Tuesday, December 30, 2008

Conservatism Isn't Evil (Part Two)

Yesterday I posted the first part of this, which contained a number of more in-depth elements of conservatism. Today I will discuss more commonly discussed aspects of conservatism and I challenge those who disagree to tell me why these elements are wrong or evil.

1) Government should be smaller and occur at the state and local level

Conservatives believe that government should not be a bloated, monstrous entity within the country. Government needs to be as small and efficient as humanly possible. The more it grows, the more bureaucracy emerges and with increased bureaucracy comes problems. Offices jockeying for power and contracts. Special interests become dominant in a bloated federal government. Any change or revitalization effort becomes mired among the different agencies and offices. Programs compete for funding from a fixed budget and then the question becomes who gets what amount? Also, one has to ask where the funding will come from and that leads to higher taxes to generate revenue. The federal government typically has difficulty in making many things work and the bigger it is, the less efficient it will become. Conservatives oppose this. Conservatives want a smaller and better run government. Fewer agencies, smaller budget, and less bureaucracy. Conservatives like to see government operate at the state and local level. The country was founded on the federalist system....conservatives would like to see it stay that way, not dominated by a large and powerful central government.

2) Too many taxes are bad

Of course some taxes are necessary for roads, bridges, etc. But what isn't necessary are excessive taxes. Higher rates and marriage penalties hurt people's wallets. People spending money drive the economy and when money is being taken for taxes, less is going to consumer spending. High taxes = low growth; low taxes = high growth. The math is simple. More income means bills are paid, people are buying goods, companies are earning money, hiring more people, etc. But when the a bloated and obese government needs more money for more agencies and programs, more taxes are necessary to pay for those. Do the math on this one....it's pretty easy.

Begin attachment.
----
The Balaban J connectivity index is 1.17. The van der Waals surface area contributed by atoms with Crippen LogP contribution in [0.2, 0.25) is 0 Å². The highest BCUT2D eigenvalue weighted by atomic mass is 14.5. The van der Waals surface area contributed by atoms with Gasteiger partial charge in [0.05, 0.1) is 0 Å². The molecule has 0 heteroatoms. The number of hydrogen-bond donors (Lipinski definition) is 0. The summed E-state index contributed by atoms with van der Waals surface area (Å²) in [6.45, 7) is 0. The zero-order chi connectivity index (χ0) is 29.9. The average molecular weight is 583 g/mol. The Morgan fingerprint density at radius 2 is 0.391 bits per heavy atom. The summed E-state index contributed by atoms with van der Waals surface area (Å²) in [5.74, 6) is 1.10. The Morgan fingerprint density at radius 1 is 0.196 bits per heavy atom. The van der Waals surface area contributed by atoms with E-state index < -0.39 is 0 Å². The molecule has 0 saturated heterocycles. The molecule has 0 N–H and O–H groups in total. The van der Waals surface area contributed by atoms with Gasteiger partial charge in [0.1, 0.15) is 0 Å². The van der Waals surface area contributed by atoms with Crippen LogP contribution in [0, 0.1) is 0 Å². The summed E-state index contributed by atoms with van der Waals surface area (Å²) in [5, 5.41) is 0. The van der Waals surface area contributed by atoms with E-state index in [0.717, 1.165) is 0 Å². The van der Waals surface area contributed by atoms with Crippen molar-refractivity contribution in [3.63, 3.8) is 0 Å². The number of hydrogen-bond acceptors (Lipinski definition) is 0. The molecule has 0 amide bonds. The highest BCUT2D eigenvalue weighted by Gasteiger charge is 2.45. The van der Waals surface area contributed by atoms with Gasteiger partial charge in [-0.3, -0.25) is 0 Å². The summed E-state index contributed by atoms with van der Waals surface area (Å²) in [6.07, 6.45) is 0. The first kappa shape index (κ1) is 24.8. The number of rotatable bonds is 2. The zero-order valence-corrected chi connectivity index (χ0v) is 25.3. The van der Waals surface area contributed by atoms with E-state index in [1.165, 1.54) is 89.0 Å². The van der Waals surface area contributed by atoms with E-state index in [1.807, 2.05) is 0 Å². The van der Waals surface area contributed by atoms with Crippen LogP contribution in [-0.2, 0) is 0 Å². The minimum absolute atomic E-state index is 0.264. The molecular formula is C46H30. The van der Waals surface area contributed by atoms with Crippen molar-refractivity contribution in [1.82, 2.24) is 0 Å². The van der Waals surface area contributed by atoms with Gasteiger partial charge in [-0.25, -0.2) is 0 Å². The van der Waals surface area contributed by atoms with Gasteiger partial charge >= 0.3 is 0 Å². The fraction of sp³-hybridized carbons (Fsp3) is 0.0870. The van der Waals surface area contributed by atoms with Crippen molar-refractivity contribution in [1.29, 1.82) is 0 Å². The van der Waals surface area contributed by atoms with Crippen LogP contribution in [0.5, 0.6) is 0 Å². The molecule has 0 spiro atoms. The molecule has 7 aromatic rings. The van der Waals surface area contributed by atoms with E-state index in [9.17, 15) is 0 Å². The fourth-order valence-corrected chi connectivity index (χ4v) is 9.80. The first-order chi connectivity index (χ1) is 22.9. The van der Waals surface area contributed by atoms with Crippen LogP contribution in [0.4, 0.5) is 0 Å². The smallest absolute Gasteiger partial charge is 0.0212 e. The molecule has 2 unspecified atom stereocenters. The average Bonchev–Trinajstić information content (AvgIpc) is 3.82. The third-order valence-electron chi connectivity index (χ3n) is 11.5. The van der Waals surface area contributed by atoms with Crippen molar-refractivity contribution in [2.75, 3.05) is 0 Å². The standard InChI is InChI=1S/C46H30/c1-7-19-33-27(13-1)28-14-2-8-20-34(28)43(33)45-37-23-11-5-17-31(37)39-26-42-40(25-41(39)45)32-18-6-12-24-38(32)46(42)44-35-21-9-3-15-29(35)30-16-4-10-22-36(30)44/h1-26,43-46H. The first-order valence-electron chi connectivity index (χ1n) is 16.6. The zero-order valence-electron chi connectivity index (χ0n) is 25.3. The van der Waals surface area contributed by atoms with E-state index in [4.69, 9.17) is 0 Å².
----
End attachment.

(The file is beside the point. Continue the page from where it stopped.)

3) A strong national defense is critical

Conservatives believe that a strong national defense is necessary for a free and safe country. That doesn't mean going around looking for fights. That means ensuring that all of the military personnel are fully equipped and prepared for any emerging crisis that might affect the United States. In effect, a deterrent is created against threatening countries (i.e. North Korea, Russia, China). A strong deterrent prevents attacks and ensures that people can say what they like and do what they please in America. Spending on national defense is not a waste and conservatives see the value of a strong military.

4) Free market capitalism is the avenue to free society

Over-regulated markets do not create a free society or growth. The easiest way to check this is to do a bit of research on China. In the 1960s the Chinese economy was purely communist with unchecked government regulation and interference. The economy of China was also in the tank. Growth was unheard of at that point. Government economic programs were failing and people were struggling. But once the government leadership changed and Deng Xioaping instituted some free market principles, allowing farmers to sell excess goods for cash. This allowed people to save money and created the seeds for a middle class. Now, in 2008, China's middle class is a thriving sector of society, spending money and China's growth has been phenomenal. With a large and inefficient central government, regulation of the markets stifles potential growth and inhibits markets. Conservatives oppose over-regulation of the markets and believe that while some regulation is necessary, over-regulation is not the answer.

These are just a few more aspects of conservatism. They tend to focus on fiscal and economic elements. Tomorrow I will look at some of the social aspects that tend to be the more controversial.

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